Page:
Investigating motion

Julia L.


In this project, we had to create a project on our own based on two things. Motion and force. My partner was Rebekah and we chose to do a project with cars and ramps. We created a stand that had nails along it so we could lay the board down on each nail and use it as a ramp. We used a toy car and would see how far it went at each height. We collected data for ten different heights.


My question was: How will different length ramps affect the distance a toy car will go?


For the project we needed a toy car, wooden boards, nails, tape measure, stopwatch, and a flat surface. We set up our experiment in the road and had all the materials out. We then did the tests and recorded our data.
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Above is the data we collected. We did three tests for each distance and had to get all the measurements exactly right. We found out that the highest one is not the fastest. As it gets higher, the car just ends up falling to the ground because there's no place to build up speed. It barely has an angle after a while and is just a straight board. The 14.1 was the best in the end because it was the biggest angle you could create without it all crashing down.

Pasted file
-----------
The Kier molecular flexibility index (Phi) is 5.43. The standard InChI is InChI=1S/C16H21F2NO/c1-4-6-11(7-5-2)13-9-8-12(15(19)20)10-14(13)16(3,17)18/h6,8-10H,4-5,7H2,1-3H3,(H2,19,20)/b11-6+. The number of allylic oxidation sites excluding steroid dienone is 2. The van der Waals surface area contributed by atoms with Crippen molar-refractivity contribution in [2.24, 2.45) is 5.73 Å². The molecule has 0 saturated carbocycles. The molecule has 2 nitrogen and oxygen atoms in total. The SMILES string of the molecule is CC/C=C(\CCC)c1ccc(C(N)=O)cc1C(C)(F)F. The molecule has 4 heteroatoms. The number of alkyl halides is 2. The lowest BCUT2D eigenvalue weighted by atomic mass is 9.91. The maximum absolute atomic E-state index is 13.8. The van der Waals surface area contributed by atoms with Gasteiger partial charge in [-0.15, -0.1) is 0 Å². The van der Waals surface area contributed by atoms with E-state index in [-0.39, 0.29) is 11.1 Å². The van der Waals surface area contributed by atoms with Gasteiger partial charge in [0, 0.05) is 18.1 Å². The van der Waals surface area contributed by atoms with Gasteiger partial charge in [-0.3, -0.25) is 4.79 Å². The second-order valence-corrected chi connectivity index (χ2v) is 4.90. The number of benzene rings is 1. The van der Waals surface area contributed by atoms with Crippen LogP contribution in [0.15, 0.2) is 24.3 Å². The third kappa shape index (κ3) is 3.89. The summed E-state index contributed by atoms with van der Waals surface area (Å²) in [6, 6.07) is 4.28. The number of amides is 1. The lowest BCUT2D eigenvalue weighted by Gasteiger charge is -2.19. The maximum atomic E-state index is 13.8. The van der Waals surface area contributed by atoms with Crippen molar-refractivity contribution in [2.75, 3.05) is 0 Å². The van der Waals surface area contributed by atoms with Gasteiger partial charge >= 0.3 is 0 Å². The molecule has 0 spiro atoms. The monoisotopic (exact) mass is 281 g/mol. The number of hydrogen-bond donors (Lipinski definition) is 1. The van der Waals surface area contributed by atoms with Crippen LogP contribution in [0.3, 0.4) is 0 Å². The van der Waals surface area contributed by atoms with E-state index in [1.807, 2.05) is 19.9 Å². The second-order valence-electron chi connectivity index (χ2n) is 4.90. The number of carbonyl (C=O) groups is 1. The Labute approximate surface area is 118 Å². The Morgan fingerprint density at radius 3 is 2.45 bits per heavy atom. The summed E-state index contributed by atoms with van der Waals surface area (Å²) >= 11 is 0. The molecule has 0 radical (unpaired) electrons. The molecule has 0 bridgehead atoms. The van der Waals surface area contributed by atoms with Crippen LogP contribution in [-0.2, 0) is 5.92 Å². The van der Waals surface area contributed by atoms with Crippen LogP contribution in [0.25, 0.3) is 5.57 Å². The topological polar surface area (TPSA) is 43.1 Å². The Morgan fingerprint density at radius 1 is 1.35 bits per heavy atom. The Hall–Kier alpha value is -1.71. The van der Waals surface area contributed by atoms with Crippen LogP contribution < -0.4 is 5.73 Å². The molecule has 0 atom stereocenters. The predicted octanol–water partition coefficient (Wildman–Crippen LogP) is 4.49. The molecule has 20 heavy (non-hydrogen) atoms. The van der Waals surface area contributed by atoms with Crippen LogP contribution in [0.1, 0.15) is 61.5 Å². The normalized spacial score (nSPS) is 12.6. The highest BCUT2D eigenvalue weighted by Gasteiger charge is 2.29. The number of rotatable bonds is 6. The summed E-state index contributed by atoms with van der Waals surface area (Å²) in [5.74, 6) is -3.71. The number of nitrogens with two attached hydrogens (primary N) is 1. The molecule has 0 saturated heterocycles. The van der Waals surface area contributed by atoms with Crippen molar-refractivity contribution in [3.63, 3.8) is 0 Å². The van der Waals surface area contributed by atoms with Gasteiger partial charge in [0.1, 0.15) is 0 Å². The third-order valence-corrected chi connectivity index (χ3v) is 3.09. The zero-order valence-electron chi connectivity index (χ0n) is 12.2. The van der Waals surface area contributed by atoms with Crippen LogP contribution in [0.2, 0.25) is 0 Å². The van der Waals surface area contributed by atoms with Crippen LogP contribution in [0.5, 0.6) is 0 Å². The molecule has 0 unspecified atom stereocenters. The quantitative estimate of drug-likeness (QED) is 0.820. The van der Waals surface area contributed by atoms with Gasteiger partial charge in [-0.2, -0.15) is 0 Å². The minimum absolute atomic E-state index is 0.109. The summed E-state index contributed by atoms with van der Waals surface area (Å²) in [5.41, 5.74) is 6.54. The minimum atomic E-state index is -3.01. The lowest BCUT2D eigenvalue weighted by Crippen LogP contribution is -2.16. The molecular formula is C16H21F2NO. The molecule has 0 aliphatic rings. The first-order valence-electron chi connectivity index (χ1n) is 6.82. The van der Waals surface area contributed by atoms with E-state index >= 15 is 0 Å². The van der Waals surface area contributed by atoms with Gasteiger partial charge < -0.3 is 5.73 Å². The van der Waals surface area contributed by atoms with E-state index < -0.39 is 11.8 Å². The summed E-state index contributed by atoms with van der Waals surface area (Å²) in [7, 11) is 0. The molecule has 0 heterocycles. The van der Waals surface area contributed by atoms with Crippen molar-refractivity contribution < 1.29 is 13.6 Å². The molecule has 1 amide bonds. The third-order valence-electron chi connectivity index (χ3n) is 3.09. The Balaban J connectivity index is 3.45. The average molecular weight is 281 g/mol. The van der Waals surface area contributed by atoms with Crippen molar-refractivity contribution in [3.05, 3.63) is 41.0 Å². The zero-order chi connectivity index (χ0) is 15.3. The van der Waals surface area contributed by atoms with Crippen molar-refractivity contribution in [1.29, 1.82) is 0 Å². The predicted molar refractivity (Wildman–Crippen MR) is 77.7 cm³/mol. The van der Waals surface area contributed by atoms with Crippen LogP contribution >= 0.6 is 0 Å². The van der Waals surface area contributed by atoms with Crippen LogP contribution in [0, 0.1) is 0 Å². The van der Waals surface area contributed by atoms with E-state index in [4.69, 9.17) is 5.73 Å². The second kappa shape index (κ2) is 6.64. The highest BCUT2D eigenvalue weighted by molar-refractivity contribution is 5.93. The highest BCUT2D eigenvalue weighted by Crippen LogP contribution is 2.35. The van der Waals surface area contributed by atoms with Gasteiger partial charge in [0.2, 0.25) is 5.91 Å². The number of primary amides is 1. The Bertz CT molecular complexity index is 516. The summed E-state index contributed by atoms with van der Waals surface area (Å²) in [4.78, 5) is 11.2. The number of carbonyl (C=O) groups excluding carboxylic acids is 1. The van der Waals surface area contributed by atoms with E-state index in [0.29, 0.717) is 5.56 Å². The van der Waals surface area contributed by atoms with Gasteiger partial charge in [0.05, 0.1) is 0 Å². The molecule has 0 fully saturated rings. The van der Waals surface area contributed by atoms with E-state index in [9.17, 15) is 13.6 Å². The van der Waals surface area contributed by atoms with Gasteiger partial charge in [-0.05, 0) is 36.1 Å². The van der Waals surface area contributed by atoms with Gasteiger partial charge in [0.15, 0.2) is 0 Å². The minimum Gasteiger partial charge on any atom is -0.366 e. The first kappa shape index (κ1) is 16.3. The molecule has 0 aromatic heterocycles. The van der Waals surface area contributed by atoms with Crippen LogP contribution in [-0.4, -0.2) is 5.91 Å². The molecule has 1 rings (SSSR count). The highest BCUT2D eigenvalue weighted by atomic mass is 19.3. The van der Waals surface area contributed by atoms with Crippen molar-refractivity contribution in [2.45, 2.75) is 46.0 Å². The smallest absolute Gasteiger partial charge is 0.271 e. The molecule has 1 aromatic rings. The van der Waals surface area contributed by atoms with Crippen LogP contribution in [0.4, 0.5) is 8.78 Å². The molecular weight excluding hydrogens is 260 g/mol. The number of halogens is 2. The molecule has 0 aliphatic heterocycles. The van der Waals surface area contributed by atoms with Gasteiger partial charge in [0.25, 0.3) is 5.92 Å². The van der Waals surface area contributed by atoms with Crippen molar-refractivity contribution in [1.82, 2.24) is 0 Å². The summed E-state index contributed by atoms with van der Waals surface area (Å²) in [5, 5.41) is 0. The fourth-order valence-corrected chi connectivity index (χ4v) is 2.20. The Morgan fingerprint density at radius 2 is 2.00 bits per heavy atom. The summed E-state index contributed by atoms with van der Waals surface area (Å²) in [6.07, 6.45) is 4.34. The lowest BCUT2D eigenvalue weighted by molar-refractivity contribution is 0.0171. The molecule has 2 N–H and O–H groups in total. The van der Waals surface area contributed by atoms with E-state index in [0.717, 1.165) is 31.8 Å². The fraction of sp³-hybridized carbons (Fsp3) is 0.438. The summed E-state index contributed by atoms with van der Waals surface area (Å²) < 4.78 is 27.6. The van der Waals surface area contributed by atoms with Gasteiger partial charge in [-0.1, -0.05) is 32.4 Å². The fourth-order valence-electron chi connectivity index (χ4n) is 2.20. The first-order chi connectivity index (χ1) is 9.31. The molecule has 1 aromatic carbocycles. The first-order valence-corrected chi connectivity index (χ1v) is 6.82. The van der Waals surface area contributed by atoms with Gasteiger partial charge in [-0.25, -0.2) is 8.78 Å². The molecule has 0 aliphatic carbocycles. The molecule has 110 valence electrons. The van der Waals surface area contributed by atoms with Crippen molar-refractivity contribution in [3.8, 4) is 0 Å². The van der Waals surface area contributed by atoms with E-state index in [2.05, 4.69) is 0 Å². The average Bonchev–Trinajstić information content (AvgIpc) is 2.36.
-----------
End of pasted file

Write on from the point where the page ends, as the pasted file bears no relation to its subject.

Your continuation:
I think that the reason the car went down to such a crash after we raised the board was because it had no time or angle to build its speed off of. There was barely an angle when it got that high and it prevented it from going very far. the front of the car would just end up hitting the ground and it would be more like dropping the car then actually racing it.
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